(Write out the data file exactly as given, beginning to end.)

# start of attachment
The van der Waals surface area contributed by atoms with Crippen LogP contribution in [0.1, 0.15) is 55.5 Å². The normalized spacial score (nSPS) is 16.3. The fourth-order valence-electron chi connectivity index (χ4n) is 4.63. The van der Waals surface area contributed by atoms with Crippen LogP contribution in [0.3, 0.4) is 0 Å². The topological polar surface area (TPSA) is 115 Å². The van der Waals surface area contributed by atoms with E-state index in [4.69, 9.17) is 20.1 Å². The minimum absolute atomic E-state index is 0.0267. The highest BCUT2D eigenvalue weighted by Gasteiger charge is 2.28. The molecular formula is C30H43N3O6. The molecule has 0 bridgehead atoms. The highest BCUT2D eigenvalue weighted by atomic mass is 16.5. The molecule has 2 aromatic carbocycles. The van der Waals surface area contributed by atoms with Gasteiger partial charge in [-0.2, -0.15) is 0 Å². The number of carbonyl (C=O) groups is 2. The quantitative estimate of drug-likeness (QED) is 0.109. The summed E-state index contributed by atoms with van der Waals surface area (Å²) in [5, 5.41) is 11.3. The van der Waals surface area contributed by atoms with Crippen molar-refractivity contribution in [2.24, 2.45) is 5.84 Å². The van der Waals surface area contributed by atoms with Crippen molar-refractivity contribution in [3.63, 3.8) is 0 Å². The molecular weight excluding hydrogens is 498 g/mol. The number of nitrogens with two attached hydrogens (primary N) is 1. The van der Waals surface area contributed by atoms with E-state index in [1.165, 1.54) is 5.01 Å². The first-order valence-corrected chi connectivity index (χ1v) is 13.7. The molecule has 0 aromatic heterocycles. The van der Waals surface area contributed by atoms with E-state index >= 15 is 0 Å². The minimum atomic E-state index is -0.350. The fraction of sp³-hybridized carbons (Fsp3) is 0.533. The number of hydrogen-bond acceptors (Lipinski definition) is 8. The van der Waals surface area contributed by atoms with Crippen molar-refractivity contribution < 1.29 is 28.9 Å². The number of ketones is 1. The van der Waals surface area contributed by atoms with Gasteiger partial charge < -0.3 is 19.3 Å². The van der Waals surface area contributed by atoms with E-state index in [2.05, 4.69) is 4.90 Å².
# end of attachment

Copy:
The van der Waals surface area contributed by atoms with Crippen LogP contribution in [0.1, 0.15) is 55.5 Å². The normalized spacial score (nSPS) is 16.3. The fourth-order valence-electron chi connectivity index (χ4n) is 4.63. The van der Waals surface area contributed by atoms with Crippen LogP contribution in [0.3, 0.4) is 0 Å². The topological polar surface area (TPSA) is 115 Å². The van der Waals surface area contributed by atoms with E-state index in [4.69, 9.17) is 20.1 Å². The minimum absolute atomic E-state index is 0.0267. The highest BCUT2D eigenvalue weighted by Gasteiger charge is 2.28. The molecular formula is C30H43N3O6. The molecule has 0 bridgehead atoms. The highest BCUT2D eigenvalue weighted by atomic mass is 16.5. The molecule has 2 aromatic carbocycles. The van der Waals surface area contributed by atoms with Gasteiger partial charge in [-0.2, -0.15) is 0 Å². The number of carbonyl (C=O) groups is 2. The quantitative estimate of drug-likeness (QED) is 0.109. The summed E-state index contributed by atoms with van der Waals surface area (Å²) in [5, 5.41) is 11.3. The van der Waals surface area contributed by atoms with Crippen molar-refractivity contribution in [2.24, 2.45) is 5.84 Å². The van der Waals surface area contributed by atoms with Crippen molar-refractivity contribution in [3.63, 3.8) is 0 Å². The molecular weight excluding hydrogens is 498 g/mol. The number of nitrogens with two attached hydrogens (primary N) is 1. The van der Waals surface area contributed by atoms with E-state index in [1.165, 1.54) is 5.01 Å². The first-order valence-corrected chi connectivity index (χ1v) is 13.7. The molecule has 0 aromatic heterocycles. The van der Waals surface area contributed by atoms with E-state index >= 15 is 0 Å². The minimum atomic E-state index is -0.350. The fraction of sp³-hybridized carbons (Fsp3) is 0.533. The number of hydrogen-bond acceptors (Lipinski definition) is 8. The van der Waals surface area contributed by atoms with Crippen molar-refractivity contribution < 1.29 is 28.9 Å². The number of ketones is 1. The van der Waals surface area contributed by atoms with Gasteiger partial charge < -0.3 is 19.3 Å². The van der Waals surface area contributed by atoms with E-state index in [2.05, 4.69) is 4.90 Å².